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Our wish list for New Zealand's overseas investment reform process

May 29, 2019


Partners Greg Allen, James Hawes, Don Holborow, Andrew Matthews, Robert McLean, Cath Shirley-Brown, Michael Pollard, Simon Vannini
Senior Associates Victoria Anderson, Tom Heard, Tara Wylie

Overseas investment Government reform and public policy

The long overdue reform of New Zealand’s overseas investment regime is now under way. Our earlier release outlining the reform proposed in the April 2019 Consultation Paper is here.

We support the reform process and have submitted our response to the Consultation Paper (available here). We hope the consultation process results in an amended regime that is both principled and workable in practice. Our reform wish list is below.  

The reform process

In summary, the reform seeks to improve particular elements of the existing structure in all key areas of the regime, as set out in the Overseas Investment Act: what is screened, who is screened, and how the screening happens. The stated “test” for the reform process is that the amended regime better meets relevant policy objectives:

  • Supporting overseas investment in productive assets;
  • Encouraging more predictable, transparent and timely outcomes; and
  • Managing the risk of overseas investment to New Zealanders’ wellbeing.

Our reform wish list

  1. Shorter application process with certain timeframes
    Specified but realistic timeframes for different types of consent applications, with a limited ability for unilateral timetable extensions. A revised process enabling stakeholders to interact more meaningfully with OIO personnel and understand the status of application. The process will include a robust initial assessment element.

  2. Clearer, more transparent, approval requirements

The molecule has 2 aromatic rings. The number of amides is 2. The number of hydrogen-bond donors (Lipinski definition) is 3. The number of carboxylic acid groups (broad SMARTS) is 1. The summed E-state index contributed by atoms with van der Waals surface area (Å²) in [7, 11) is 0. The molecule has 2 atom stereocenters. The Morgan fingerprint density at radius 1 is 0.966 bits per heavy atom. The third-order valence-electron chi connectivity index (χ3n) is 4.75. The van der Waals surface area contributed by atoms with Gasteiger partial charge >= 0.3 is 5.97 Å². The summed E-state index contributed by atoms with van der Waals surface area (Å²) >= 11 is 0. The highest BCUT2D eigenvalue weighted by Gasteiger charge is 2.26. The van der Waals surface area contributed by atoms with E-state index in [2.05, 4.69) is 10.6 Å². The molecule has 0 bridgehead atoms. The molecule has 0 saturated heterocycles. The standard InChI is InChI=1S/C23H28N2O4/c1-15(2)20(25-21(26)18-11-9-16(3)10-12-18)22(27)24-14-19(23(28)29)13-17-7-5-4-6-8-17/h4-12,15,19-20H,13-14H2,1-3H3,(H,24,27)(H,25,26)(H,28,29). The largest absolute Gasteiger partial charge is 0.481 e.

All statutory tests forming part of the approval requirements to be stated in clear, unambiguous and transparent terms, thus enabling prospective vendors and purchasers of relevant assets to assess, with confidence: (a) the time involved in a consent application process; (b) the elements to be met; (c) whether a consent application is likely to be approved; and (d) the likely complexity of the consenting process. 

  3. A tailored approach for listed companies
    Enable listed companies to assess easily and confidently whether they are an “overseas person”. Adopt a test that recognises what amounts to “control” of a listed company. 
    We propose that an NZ-listed company be “overseas persons” when the substantial product holder notices filed in relation to that company disclose either: (a) that one shareholder, with its associates, holds 25% or more; or (b) that a group of overseas shareholders (with their respective associates) holds 49% or more.

  4. Streamlined “good character” test
    The “good character” test (applicable to all consent applications) to be streamlined and simplified. Remove the business experience and acumen, financial commitment and immigration criteria elements; remove the requirement for New Zealanders involved in an overseas entity to prove “good character”. As a matter of OIO practice, exclude the requirement for applicants to submit a Google search about themselves as part of a good character application. In relation to corporates undertaking transaction, assess the “good character” of the entity, not its individual officers. 

  5. Limited and clearly defined veto power on grounds of “substantial harm” or “national interest”
    There should be an ability for the OIO to veto a transaction on the basis that it creates substantial harm or that it is not in the national interest, but the grounds for exercise of that veto power must be clearly defined, and the power used sparingly. Also, the onus should be on the relevant decision-makers to show that the transaction will create substantial harm, or is not in the national interest. Any exercise of such a veto power must be made at a senior government level.

  6. Reduce types of adjoining sensitive land
    Reduce the types of land treated as “sensitive” because they adjoin land that is ‘actually’ sensitive. Limit to land such as the foreshore, lakes, wahi tapu and national parks.

  7. Modified screening for acquisition of leased land
    Change how the screening process applies to sensitive land that is leased: no screening for a lease less than 10 years; simplified screening for a lease of between 10 and 35 years; full screening process for a lease of 35 years or more.

  8. Land use requirements applicable to all, not just overseas investors
    Ensure that requirements concerning use of New Zealand land or other resources are addressed substantively and comprehensively, in the appropriate statute(s), making these requirements applicable to all users of relevant land or resources, not just overseas investors through the operation of the overseas investment regime.